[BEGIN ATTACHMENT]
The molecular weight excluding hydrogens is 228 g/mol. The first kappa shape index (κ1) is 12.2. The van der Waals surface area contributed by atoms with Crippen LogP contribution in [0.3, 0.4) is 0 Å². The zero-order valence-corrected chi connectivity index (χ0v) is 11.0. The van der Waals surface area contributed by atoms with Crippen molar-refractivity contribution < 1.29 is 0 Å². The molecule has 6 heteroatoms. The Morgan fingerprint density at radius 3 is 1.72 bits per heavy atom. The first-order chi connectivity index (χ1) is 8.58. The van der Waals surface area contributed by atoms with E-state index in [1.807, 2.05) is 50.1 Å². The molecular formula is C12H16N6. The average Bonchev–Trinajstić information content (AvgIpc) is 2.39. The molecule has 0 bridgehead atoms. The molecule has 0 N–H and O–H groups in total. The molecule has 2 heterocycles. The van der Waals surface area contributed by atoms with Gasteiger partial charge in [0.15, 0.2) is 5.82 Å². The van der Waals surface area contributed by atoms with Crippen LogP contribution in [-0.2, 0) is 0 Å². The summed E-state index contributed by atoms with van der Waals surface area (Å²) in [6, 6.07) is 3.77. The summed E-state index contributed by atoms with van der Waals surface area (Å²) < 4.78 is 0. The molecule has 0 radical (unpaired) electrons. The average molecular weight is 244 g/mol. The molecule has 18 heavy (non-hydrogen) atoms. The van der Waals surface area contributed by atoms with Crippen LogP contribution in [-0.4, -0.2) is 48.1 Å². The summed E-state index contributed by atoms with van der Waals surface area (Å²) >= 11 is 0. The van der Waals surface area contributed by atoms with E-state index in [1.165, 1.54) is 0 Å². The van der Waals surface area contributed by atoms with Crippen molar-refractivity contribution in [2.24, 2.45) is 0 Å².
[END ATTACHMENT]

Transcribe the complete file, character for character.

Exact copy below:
The molecular weight excluding hydrogens is 228 g/mol. The first kappa shape index (κ1) is 12.2. The van der Waals surface area contributed by atoms with Crippen LogP contribution in [0.3, 0.4) is 0 Å². The zero-order valence-corrected chi connectivity index (χ0v) is 11.0. The van der Waals surface area contributed by atoms with Crippen molar-refractivity contribution < 1.29 is 0 Å². The molecule has 6 heteroatoms. The Morgan fingerprint density at radius 3 is 1.72 bits per heavy atom. The first-order chi connectivity index (χ1) is 8.58. The van der Waals surface area contributed by atoms with E-state index in [1.807, 2.05) is 50.1 Å². The molecular formula is C12H16N6. The average Bonchev–Trinajstić information content (AvgIpc) is 2.39. The molecule has 0 bridgehead atoms. The molecule has 0 N–H and O–H groups in total. The molecule has 2 heterocycles. The van der Waals surface area contributed by atoms with Gasteiger partial charge in [0.15, 0.2) is 5.82 Å². The van der Waals surface area contributed by atoms with Crippen LogP contribution in [-0.2, 0) is 0 Å². The summed E-state index contributed by atoms with van der Waals surface area (Å²) in [6, 6.07) is 3.77. The summed E-state index contributed by atoms with van der Waals surface area (Å²) < 4.78 is 0. The molecule has 0 radical (unpaired) electrons. The average molecular weight is 244 g/mol. The molecule has 18 heavy (non-hydrogen) atoms. The van der Waals surface area contributed by atoms with Crippen LogP contribution in [-0.4, -0.2) is 48.1 Å². The summed E-state index contributed by atoms with van der Waals surface area (Å²) >= 11 is 0. The van der Waals surface area contributed by atoms with E-state index in [1.165, 1.54) is 0 Å². The van der Waals surface area contributed by atoms with Crippen molar-refractivity contribution in [2.24, 2.45) is 0 Å².